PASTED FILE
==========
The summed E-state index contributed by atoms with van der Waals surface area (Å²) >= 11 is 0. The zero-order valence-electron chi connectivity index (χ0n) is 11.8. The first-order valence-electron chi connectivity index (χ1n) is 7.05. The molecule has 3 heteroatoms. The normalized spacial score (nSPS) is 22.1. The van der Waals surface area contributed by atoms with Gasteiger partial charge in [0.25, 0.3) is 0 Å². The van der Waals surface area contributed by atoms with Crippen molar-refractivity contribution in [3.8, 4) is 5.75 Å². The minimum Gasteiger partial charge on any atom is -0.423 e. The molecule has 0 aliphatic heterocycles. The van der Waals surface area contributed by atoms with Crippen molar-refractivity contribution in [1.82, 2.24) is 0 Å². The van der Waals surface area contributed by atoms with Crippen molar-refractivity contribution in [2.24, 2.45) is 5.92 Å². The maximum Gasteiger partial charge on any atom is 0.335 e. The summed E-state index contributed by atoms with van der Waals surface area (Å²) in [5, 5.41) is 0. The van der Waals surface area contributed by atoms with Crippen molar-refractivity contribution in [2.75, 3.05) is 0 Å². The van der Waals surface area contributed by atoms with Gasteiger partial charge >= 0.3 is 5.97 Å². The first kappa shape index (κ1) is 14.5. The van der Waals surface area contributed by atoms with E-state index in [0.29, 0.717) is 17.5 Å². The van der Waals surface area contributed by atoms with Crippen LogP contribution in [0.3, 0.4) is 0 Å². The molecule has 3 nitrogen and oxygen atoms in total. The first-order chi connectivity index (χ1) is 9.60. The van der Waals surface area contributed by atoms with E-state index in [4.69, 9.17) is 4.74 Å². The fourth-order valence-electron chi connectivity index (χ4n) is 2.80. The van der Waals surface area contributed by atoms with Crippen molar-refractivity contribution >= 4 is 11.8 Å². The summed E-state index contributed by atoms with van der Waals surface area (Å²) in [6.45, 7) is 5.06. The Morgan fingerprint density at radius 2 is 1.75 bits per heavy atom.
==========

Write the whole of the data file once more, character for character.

The summed E-state index contributed by atoms with van der Waals surface area (Å²) >= 11 is 0. The zero-order valence-electron chi connectivity index (χ0n) is 11.8. The first-order valence-electron chi connectivity index (χ1n) is 7.05. The molecule has 3 heteroatoms. The normalized spacial score (nSPS) is 22.1. The van der Waals surface area contributed by atoms with Gasteiger partial charge in [0.25, 0.3) is 0 Å². The van der Waals surface area contributed by atoms with Crippen molar-refractivity contribution in [3.8, 4) is 5.75 Å². The minimum Gasteiger partial charge on any atom is -0.423 e. The molecule has 0 aliphatic heterocycles. The van der Waals surface area contributed by atoms with Crippen molar-refractivity contribution in [1.82, 2.24) is 0 Å². The van der Waals surface area contributed by atoms with Crippen molar-refractivity contribution in [2.24, 2.45) is 5.92 Å². The maximum Gasteiger partial charge on any atom is 0.335 e. The summed E-state index contributed by atoms with van der Waals surface area (Å²) in [5, 5.41) is 0. The van der Waals surface area contributed by atoms with Crippen molar-refractivity contribution in [2.75, 3.05) is 0 Å². The van der Waals surface area contributed by atoms with Gasteiger partial charge >= 0.3 is 5.97 Å². The first kappa shape index (κ1) is 14.5. The van der Waals surface area contributed by atoms with E-state index in [0.29, 0.717) is 17.5 Å². The van der Waals surface area contributed by atoms with Crippen LogP contribution in [0.3, 0.4) is 0 Å². The molecule has 3 nitrogen and oxygen atoms in total. The first-order chi connectivity index (χ1) is 9.60. The van der Waals surface area contributed by atoms with E-state index in [4.69, 9.17) is 4.74 Å². The fourth-order valence-electron chi connectivity index (χ4n) is 2.80. The van der Waals surface area contributed by atoms with Crippen molar-refractivity contribution >= 4 is 11.8 Å². The summed E-state index contributed by atoms with van der Waals surface area (Å²) in [6.45, 7) is 5.06. The Morgan fingerprint density at radius 2 is 1.75 bits per heavy atom.